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Old 09-17-2006, 05:14 PM   #11
bmann
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How come, if you know?
Nah, I'm just kidding. I prefer the PC because it's what I'm most familiar with and it's what nearly everyone uses outside of dtp and graphics. If everything stayed on one platform then there would be fewer problems, especially with fonts and platform encoding when not in a unicode program.
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Old 09-17-2006, 06:26 PM   #12
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Ho! It is not a deficiency of the Mac. Windows had no f-ligatures; the Mac did. Typographically speaking, ligs are more useful than a couple of fractions.

(Of course, if you use any f-ligs, you really need all 5 — ff, ffi, ffl, fi, fl — rather than merely the fi and fl — but realize that the Mac was the first desktop computer to attempt any typographic niceties, and that was all there was room for.)

Then, when the PC finally got typographically informed, they decided to have three fractions rather than 2 ligs (and something else I cannot remember). But it is as inane to have 1/4, 1/2, and 3/4 (but not 1/3, 1/8, et al) as to have only a couple of ligs.

So please do not suggest there is a Mac deficiency without recognizing the PC deficiency.

Or, better yet, stop thinking in terms of deficiencies at all.
Ah I didn't see this post before. I see where you're coming from. I don't call myself a real desktop publisher or graphic designer since I do not create any documents. My main job is handling other peoples' documents, extracting and replacing the text in a different language and then giving the file back with the text fitted. I don't have much if any time for tweaking type, most documents arrive on my desk and leave within a day or two. My main challenge is compatibility, as you may have noticed in most of my threads. As we go into the future and everybody catches up with unicode and opentype my job will hopefully become cake. Until then I suppose I'll be griping about every little incompatibility and snag along the way.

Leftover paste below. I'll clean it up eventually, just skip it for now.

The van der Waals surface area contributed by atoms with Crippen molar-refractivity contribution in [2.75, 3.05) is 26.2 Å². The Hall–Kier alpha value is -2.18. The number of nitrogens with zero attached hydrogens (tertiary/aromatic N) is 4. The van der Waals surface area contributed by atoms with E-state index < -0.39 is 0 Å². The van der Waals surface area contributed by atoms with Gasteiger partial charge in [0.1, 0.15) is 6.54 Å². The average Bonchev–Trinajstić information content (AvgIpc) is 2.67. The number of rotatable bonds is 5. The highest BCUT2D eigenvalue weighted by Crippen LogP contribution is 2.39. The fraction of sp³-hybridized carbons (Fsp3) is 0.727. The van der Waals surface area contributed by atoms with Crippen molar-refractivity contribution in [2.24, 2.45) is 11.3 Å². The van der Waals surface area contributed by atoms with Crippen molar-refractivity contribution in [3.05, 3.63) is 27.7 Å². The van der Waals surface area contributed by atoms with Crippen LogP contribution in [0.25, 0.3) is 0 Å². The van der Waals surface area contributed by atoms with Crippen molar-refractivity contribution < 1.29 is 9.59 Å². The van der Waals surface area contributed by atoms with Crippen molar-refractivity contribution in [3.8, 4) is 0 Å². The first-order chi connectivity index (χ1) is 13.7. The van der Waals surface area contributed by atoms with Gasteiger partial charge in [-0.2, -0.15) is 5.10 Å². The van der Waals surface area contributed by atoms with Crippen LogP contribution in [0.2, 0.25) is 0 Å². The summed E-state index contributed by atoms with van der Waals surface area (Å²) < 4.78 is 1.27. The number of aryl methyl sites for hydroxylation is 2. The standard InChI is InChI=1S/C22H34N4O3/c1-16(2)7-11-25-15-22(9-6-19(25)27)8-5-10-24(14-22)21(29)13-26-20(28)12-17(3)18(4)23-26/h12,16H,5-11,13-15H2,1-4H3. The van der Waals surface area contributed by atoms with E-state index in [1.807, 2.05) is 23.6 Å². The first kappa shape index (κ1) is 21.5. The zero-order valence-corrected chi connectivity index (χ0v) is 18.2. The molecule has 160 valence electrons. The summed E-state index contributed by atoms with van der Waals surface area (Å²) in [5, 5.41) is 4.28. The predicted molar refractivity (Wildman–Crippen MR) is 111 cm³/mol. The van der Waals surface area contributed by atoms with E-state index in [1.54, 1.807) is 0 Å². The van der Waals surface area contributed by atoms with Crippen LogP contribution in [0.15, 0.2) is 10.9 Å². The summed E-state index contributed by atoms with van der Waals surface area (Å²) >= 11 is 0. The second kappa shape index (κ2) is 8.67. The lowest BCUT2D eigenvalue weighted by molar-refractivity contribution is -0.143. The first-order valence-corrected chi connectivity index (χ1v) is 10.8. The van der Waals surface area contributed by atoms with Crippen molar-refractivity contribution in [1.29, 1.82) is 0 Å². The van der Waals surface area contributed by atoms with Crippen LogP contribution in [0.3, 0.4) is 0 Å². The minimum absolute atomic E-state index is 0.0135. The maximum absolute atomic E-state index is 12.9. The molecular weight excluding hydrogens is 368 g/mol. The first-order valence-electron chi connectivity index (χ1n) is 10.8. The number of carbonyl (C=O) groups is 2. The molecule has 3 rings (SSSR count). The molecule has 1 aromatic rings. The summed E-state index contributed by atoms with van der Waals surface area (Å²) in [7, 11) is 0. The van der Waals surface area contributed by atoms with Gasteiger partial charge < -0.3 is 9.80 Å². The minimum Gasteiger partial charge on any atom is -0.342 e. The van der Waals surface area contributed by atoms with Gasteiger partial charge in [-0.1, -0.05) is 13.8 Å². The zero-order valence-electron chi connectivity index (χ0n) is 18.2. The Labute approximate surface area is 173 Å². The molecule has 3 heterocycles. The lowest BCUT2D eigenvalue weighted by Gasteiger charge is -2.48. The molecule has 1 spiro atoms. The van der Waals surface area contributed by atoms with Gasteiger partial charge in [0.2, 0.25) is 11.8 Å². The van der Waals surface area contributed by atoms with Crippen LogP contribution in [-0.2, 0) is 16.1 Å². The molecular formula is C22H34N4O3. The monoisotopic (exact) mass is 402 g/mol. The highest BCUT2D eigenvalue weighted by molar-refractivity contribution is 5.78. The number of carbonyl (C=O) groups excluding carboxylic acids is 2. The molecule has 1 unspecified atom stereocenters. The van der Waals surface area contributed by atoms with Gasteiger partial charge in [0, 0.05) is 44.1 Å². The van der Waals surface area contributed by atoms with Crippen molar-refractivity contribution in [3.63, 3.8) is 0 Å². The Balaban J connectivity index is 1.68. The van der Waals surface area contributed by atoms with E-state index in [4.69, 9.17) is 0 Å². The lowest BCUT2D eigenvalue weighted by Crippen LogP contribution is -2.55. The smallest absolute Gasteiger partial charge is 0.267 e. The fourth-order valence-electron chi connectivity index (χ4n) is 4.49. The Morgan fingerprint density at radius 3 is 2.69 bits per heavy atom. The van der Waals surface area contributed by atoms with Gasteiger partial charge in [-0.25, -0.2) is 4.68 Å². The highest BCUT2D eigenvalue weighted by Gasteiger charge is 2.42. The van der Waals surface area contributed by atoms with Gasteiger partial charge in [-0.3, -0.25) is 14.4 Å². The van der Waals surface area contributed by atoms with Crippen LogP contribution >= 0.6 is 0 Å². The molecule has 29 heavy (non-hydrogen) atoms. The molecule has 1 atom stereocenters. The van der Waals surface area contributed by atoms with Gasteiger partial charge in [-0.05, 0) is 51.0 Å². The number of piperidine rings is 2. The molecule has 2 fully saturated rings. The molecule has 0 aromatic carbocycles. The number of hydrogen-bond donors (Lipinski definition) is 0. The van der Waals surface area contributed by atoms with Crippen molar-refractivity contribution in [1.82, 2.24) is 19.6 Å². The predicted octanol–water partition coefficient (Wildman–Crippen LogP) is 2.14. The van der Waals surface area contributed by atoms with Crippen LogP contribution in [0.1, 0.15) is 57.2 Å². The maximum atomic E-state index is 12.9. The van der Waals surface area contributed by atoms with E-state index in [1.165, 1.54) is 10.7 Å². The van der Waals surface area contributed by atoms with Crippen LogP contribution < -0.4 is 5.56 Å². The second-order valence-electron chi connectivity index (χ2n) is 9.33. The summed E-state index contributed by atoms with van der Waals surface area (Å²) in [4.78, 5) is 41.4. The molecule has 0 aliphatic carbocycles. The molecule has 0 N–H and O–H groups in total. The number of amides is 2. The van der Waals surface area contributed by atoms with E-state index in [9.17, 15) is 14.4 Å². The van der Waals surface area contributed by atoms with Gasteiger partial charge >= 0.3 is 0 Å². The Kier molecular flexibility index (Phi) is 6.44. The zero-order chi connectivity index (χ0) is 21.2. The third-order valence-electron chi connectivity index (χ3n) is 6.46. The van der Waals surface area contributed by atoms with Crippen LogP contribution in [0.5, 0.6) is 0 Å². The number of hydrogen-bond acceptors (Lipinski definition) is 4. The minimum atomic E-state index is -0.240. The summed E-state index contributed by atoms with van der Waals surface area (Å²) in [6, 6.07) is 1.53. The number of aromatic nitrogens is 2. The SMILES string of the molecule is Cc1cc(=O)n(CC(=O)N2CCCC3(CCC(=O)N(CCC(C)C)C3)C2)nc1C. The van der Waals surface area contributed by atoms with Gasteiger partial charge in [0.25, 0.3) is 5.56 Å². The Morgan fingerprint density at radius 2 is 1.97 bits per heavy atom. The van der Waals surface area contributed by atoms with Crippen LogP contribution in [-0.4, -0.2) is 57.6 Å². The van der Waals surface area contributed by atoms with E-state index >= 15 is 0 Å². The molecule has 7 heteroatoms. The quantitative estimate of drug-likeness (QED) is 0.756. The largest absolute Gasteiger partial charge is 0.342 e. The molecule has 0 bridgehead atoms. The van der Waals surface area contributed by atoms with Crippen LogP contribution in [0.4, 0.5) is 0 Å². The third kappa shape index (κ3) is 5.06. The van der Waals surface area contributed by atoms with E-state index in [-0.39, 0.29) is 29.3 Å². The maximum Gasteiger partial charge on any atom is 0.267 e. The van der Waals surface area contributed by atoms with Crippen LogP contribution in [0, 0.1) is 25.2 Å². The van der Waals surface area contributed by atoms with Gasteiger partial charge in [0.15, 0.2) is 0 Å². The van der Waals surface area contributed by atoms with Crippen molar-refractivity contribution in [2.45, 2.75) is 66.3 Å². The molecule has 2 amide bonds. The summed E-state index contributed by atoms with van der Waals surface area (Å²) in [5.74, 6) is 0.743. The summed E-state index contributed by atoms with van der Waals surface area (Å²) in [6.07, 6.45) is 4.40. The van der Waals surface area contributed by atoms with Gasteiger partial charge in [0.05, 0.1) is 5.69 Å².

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Old 09-17-2006, 09:05 PM   #13
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Ho! It is not a deficiency of the Mac.
I agree, though, I would rather have ligatures than fractions.

Doesn't it seem like the software could make adjustments to the characters automatically rather than replacing them with a new character (the ligature)?
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Old 09-18-2006, 04:45 AM   #14
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Doesn't it seem like the software could make adjustments to the characters automatically rather than replacing them with a new character (the ligature)?
While a program could see 1 then / then 2, it could make a change. Word does so, creating different fractions. However, to do it correctly (that is, to place a correct alternate character in this position) there would have to be that character existing in the font, and that is the problem you have already seen.